FOR IMMEDIATE RELEASE: Monday, June 5, 2017
MDA to fight gypsy moth in Hinckley area tomorrow, June 6
The Minnesota Department of Agriculture (MDA) is planning to treat 791 acres north of Hinckley to eradicate gypsy moth infestations detected in the area last fall. Officials plan to conduct the treatments tomorrow, Tuesday, June 6, starting as early as 5:30 a.m. This is dependent on weather conditions at the time.
In 2016, the MDA’s trapping program found an infestation north of Hinckley. (SEE MAP) Details of the area can be found at www.mda.state.mn.us/gmtreatments. To eradicate the moths before they spread, officials will conduct two aerial applications of Bacillus thuringiensis var. kurstaki (Btk) over the same area. The second application will likely happen 7-10 days after Tuesday’s first planned treatment. A notification about the second application will be made at a later date.
Btk is a U.S. Environmental Protection Agency-approved bacterium with very low risk for humans or animals other than caterpillars. Btk is widely used within the organic gardening community. Over the years, MDA has eradicated gypsy moth infestations on thousands of acres across the state using this method. These efforts protect forest health, property values, and the state's tourism industry.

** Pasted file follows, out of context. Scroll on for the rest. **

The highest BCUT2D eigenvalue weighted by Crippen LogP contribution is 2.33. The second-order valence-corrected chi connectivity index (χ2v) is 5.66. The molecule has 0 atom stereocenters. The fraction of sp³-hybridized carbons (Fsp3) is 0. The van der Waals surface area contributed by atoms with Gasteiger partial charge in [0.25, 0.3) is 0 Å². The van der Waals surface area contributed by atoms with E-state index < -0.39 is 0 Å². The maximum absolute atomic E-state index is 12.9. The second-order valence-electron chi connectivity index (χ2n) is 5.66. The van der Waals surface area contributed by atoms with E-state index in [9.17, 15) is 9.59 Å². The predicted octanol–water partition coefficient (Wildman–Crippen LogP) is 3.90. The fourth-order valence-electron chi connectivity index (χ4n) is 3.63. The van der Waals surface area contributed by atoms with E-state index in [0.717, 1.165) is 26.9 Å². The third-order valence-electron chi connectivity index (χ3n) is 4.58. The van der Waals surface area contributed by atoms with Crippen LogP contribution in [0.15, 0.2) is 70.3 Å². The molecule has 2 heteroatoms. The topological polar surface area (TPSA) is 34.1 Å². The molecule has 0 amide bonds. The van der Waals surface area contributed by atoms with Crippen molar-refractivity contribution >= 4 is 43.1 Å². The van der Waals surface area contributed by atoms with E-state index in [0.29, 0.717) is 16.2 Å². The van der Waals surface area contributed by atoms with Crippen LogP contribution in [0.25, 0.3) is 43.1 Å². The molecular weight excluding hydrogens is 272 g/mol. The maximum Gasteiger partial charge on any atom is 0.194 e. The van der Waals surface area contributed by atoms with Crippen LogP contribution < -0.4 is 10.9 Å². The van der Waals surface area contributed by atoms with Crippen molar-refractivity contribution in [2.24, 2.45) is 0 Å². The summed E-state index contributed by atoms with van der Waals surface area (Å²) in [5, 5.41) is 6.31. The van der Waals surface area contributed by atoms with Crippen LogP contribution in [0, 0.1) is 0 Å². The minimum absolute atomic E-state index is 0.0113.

Gypsy moths are among America's most destructive tree pests, having caused millions of dollars in damage to Eastern forests. The moths are now threatening Minnesota. If present in large numbers, gypsy moth caterpillars can defoliate large sections of forest. Oak, poplar, birch, and willow are among their preferred hosts. The moths spread slowly on their own, but people can unintentionally help them spread by transporting firewood or other items on which the moths have laid their eggs.
To help area citizens stay informed, the MDA has set up an Arrest the Pest Info Line at 1-888-545-MOTH. The info line will offer the latest details about treatment dates and times. The MDA's website (www.mda.state.mn.us/gypsymoth) also has information about gypsy moths and control efforts. Finally, the MDA offers the following tips to residents in the treatment area:
Allen Sommerfeld, MDA Communications